Tuesday, February 2, 2016

Looking Back at New Year's Resolutions

It is hard to believe that today is February 2, 2016. It seems that only yesterday it was January 1, 2016 and everyone was ready to change their life into something blissful. Then January 2nd came, and everything returned to looking bleak. It is a telling point in our society that if we do not get results immediately or get the results that we want, we simply give up and wait for another year, month, or some other time to begin making resolutions and dreams into realities.

If you you subscribe to the above mentioned philosophy, I hope that after reading this post that you will unsubscribe from such nonsense. Many of the greatest achievements of mankind have taken months and years to come to fruition. Let me provide two examples. First, the United States Constitution. When the original Articles of Confederation were deemed to weak to sustain a government, a convention was called to revise the articles into something stronger. On May 14, 1787 the date came for representatives to show up and discuss amendments. However, only representatives from two states (Virginia and Pennsylvania) showed up. Eventually, the other states representatives showed up and after arguing, debating, changing, and restructuring for about 4 months, the Constitution was ratified by the delegates and sent to the states for ratification. 229 years later it still stands as the supreme law of the land.

A second example would be that of Mr. Thomas Edison, who is famously credited for inventing the light bulb and saying " I didn't fail. I just found 2,000 ways not to make a light bulb; I only needed to find one way to make it work." It took him over a year and nearly killing himself several times, but regardless of his failure at times to make it work, he did not stop until he successfully did make it work.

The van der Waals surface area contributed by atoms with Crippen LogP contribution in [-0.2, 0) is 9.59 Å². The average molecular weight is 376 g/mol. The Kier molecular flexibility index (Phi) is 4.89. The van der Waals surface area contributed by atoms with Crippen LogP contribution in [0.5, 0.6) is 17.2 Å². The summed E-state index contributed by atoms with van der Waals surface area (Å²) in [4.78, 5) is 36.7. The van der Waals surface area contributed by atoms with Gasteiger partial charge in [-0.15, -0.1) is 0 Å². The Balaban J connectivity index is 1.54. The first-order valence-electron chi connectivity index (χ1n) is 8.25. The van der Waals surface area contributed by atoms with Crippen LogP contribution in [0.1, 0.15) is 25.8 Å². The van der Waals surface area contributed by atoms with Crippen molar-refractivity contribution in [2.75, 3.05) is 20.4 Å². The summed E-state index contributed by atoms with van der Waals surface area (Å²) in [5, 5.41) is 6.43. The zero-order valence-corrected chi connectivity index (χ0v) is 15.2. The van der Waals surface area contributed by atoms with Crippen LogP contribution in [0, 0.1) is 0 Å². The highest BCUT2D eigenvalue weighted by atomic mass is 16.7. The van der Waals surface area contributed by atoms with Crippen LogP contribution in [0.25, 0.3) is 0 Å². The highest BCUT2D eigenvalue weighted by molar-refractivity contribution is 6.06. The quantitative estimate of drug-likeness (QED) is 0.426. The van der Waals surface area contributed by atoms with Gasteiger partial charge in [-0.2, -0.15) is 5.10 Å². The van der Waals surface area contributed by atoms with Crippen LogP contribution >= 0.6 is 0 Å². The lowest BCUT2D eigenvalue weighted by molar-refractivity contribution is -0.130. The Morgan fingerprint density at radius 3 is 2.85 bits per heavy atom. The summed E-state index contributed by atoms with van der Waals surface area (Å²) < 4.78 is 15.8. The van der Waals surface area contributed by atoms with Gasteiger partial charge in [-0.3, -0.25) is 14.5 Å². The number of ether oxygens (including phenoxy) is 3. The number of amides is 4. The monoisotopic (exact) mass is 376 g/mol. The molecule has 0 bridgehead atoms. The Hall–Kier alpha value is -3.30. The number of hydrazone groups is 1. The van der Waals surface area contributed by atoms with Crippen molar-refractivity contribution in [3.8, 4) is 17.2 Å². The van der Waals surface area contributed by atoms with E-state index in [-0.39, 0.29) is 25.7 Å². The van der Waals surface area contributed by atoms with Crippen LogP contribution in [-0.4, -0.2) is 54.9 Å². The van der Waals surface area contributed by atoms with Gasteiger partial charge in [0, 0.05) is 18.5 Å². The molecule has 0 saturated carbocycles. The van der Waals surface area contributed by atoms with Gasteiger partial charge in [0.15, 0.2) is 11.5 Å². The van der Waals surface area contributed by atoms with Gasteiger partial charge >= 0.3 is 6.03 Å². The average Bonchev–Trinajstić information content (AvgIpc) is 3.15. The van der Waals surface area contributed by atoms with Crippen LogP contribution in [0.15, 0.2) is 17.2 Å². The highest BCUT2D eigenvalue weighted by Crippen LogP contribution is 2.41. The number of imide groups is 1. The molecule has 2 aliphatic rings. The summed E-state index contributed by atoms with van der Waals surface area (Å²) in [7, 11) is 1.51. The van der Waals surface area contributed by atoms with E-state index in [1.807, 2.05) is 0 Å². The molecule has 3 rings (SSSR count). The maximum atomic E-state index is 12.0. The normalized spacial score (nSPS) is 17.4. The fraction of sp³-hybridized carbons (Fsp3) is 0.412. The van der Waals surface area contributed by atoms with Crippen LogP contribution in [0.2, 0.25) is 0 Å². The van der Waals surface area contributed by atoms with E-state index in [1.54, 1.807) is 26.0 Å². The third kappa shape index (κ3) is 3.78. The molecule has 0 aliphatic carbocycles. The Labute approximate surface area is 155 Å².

These two examples, and many others could be cited, give us empirical evidence that although it may take many attempts, it is often worth it to keep trying until your goal is accomplished. In the case of New Year's Resolutions, resist the urge to quit when you have a slip up. Instead, admit to it, and the next day start fresh with your plan. It may take longer than a year for your resolutions to become complete; that is perfectly fine. What is important is that you make changes so that your resolutions can become realities.

I mentioned in my first post of the year what my resolutions were, and I want to grade myself on each one. Some of them have been amended : 1. Arise at 6:30 each morning (C), 2. Limit myself to one hour of Netflix/Video Games per day unless a date is involved (C), 3. Read a book each week (now every two weeks) and write a review on Amazon and the blog (D) 4. Write a blog post weekly (A) 5. Read 12 pages of scripture per day (C) 6. Save half of my paycheck (after tithing) (A) 7. Write in my journal each day (B) 8. Go on a date each week (A) 9. Donate plasma twice per week (F) 10. Attend the temple weekly (this was not possible as my recommend had been taken for lack of tithe paying, but I now have it back. This will be graded next month.

Don't give up on yourself. If you want to make a change in your life, you can. But you have to be honest with yourself, include the help of others (including accountability), and make adjustments if some goals are not compatible with the time you have (such as my book reading.) Hope that you resolutions have a higher grade this month than they did last month, and I will revisit this topic at the beginning of each month.

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